You want to live in Norway and experience all the gorgeous sights that tourists get to see for free - or even better - while getting paid for it? It’s the end of the guiding season for me now and to say that I’m exhausted is an understatement - BUT I’m already looking forward to summer next year as I’m going to work as a tour guide in Stavanger again! And maybe you’ll be my new colleague? Here’s everything you need to know if you want to work as a tour guide in Norway!
This summer, I’ve been working as a tour guide in Stavanger and while I love answering people’s questions about the country, there were some questions I simply wasn’t prepared for! In this video, I collected 7 of the most random questions I’ve been asked about Norway over the summer, and I made sure to research their answers to share them with you :)
Whenever I tell my cruise guests that I’ve moved to Norway 4 years ago and that yes, I am permanently living in the country without any plans to ever move back to Germany, they almost always assume I did so because of love. It makes sense, right? Most people either move abroad to be with a loved one and/or because work requires them to do so. Neither of these two reasons applied to me. I first and foremost moved abroad because I wanted to. I didn’t know a single soul in Tromsø before moving there in 2014 - yet, I arrived on a very rare, sunny and warm, August evening with two overweight suitcases that held the secret to how I managed to build a life in Norway from scratch: my admission to pursue a Master’s degree at the local university.
You have decided to visit Northern Norway to experience the Northern Lights or just to escape the tourist crowds of the south and explore the true wilderness of Norway? You’ve done a bit of research and have come to the conclusion that the Lofoten Islands look gorgeous as well, but you’re not quite confident to drive a car abroad - especially not during winter? Or maybe you’d just like to combine a Nordic city trip with exploring Norway’s great outdoors? Whatever it is that puts you in the position of having to decide between Bodø and Tromsø, I’m going to give you the rundown of both cities and tell you the good, bad and ugly about them, so that hopefully, you’ll be able to make a decision in no time!
Of course, how locals deal with winter depends a lot on each individual person and where they live exactly. Having lived for 3 years in the Norwegian Arctic and (at this point) 1 year in Southern Norway, I know that perceptions about winter differ greatly throughout the north and south of Norway alone, so surely they differ a lot more across cultures. The general attitude about winter seems to differ between areas north and south of the Arctic Circle, though. While most people I know in Tromsø or Bodø in Northern Norway are either quite fond of winter or simply don’t really care about the lack of daylight much, people here in the south of the country seem to be affected a lot more. What seems to be the key in this issue isn’t the lack of daylight, though - it seems as though it’s the lack of snow!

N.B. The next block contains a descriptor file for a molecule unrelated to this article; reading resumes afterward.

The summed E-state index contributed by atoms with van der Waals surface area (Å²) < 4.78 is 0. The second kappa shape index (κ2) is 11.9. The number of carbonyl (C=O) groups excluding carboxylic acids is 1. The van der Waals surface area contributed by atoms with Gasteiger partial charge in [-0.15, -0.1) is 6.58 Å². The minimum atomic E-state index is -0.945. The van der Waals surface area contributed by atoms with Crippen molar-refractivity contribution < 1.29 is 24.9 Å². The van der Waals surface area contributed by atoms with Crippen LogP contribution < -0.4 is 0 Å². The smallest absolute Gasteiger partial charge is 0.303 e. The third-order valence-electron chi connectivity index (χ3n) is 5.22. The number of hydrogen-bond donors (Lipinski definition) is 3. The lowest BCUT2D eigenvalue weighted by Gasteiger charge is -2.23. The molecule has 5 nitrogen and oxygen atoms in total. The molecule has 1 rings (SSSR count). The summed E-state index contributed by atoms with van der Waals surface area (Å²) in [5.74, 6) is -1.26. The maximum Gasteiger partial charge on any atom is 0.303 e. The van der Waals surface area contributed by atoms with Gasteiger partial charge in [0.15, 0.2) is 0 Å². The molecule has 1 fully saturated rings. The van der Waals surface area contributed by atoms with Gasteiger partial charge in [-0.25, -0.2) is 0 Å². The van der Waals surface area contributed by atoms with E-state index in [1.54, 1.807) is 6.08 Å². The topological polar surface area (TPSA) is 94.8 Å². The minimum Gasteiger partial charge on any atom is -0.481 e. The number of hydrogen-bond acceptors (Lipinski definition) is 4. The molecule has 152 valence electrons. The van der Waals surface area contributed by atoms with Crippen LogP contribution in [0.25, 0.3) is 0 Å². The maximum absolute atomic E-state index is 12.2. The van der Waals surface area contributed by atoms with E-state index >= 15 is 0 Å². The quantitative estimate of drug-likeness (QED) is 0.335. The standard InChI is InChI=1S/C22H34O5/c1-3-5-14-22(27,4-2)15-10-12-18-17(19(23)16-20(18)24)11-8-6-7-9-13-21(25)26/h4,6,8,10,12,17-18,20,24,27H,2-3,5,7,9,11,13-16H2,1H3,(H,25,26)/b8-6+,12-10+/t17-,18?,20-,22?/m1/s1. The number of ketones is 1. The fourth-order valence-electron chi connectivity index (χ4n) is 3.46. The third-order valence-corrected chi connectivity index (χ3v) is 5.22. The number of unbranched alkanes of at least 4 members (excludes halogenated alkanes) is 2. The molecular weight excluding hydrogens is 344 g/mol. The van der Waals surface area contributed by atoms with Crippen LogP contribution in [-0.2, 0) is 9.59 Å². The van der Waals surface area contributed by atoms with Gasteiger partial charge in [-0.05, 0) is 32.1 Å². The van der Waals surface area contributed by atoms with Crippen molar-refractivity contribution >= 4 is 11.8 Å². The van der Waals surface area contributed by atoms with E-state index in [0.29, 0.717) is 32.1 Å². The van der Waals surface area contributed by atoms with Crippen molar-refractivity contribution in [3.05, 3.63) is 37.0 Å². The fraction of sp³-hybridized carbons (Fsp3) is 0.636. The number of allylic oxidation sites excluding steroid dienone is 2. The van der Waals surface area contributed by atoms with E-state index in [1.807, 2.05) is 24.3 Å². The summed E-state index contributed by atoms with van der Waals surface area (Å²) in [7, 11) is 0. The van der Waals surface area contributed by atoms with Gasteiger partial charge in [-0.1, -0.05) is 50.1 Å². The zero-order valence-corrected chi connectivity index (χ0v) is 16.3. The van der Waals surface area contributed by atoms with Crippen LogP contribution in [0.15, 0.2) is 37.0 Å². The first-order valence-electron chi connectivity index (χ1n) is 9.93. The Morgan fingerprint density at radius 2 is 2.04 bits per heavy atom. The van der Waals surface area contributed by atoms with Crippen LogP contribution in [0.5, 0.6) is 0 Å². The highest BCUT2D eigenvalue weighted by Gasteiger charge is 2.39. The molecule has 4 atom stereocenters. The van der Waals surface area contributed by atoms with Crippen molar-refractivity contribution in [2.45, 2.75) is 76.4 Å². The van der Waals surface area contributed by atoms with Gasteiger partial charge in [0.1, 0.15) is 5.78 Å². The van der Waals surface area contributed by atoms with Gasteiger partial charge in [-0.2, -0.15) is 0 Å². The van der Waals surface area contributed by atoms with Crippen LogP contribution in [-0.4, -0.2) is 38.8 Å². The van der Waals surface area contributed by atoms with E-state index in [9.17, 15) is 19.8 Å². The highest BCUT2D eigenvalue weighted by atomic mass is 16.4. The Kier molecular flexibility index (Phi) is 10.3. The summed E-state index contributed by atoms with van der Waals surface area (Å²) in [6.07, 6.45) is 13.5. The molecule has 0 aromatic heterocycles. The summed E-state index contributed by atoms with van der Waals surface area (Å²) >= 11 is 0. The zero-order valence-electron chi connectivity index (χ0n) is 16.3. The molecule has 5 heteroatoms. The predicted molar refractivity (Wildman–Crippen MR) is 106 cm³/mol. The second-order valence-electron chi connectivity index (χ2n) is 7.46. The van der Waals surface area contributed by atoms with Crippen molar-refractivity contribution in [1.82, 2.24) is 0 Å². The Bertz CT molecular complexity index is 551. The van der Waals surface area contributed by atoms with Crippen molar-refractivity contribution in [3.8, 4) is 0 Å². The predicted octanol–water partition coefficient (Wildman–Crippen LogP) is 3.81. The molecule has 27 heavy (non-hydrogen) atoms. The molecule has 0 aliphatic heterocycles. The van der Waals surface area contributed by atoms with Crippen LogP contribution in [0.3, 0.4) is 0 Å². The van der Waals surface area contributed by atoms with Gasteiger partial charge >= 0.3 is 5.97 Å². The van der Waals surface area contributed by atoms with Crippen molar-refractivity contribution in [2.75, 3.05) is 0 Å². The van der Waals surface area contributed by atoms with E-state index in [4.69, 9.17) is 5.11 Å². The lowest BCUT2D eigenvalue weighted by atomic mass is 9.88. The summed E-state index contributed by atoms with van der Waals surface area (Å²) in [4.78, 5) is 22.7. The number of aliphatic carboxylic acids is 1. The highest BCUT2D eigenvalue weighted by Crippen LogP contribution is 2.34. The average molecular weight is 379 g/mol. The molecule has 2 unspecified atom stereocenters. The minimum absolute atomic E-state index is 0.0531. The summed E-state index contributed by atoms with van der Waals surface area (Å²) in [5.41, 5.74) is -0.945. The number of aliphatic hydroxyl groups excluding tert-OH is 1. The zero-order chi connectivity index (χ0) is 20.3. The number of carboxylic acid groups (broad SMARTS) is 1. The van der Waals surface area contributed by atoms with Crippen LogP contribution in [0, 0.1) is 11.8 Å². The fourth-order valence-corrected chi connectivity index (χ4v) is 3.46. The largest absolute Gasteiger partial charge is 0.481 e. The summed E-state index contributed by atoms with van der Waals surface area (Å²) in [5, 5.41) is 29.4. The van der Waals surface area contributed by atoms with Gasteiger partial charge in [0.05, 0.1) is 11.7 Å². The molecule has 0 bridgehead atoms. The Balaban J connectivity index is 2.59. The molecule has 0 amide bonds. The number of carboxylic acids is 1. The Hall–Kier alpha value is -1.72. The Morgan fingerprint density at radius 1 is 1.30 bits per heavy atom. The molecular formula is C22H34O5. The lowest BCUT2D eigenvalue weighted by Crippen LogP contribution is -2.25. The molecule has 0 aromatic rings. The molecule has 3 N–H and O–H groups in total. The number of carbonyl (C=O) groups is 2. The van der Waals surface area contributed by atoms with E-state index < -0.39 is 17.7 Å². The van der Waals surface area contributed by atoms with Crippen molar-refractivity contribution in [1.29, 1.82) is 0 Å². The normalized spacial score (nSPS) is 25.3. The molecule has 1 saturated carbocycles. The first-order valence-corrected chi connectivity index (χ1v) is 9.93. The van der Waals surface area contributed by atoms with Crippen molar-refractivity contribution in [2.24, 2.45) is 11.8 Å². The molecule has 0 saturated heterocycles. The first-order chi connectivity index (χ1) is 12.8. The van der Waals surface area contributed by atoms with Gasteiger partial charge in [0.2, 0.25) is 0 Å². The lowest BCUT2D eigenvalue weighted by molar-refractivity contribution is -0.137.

Is autumn in full swing where you live? I have to admit, I’m not a fan of the lack of daylight and bad weather that come with autumn in Norway but I’m absolutely in love with the colours of this season! Unfortunately, it doesn’t last very long here in Stavanger. Either the leaves are blown away in a storm quite quickly or they start to rot almost immediately after falling to the ground as it rains so much here. There seems to be one place in the Nordics that does a proper Indian Summer, though: Finland! Or rather, Finnish Lapland!
One of the biggest (and least crowded) gems in itself is the region of Finnmark, stretching all the way to 71 degrees north. I was lucky to experience life in the outskirts of Europe when I did my Workaway stay in the small village of Gamvik, and still regret that I didn’t went further east to explore the Norwegian-Russian border area around Kirkenes. Therefore I was all the more excited when I was contacted by Prityazhenie, asking if I’d be interested in writing a post about the region and specifically about Pasvik Nature Reserve - a national park that actually stretches over areas of Norway, Russia and Finland, and apparently is a heaven for bird watchers! If you’d like to really explore the wilderness of Northern Norway, Pasvik Nature Reserve seems to be perfect place. Here’s why:*
Winter is approaching and you are planning a trip to Tromsø? You've maybe heard of the ice hotel in Kiruna or Kirkenes? As of last winter (2017/2018), there is also such an ice hotel near Tromsø. Initially not designed as a hotel, demand soon required the option to stay there and this should be possible from this winter onwards. Last winter I took part in an organized bus trip from Tromsø and experienced the following:
So, the other day I got this question on Instagram: “Are electric cars really a thing in Norway? I mean... it's a huge country. Do they hide a large battery somewhere in the mountains?” LOL! Well, I don’t know about the battery, though, how awesome would that be?! To be honest with you, I get this question all the time working as a tour guide. Apparently, whenever international media report about Norway nowadays, it’s either for tourism purposes or to talk about electric cars. The latter seems to have sparked quite an interest abroad: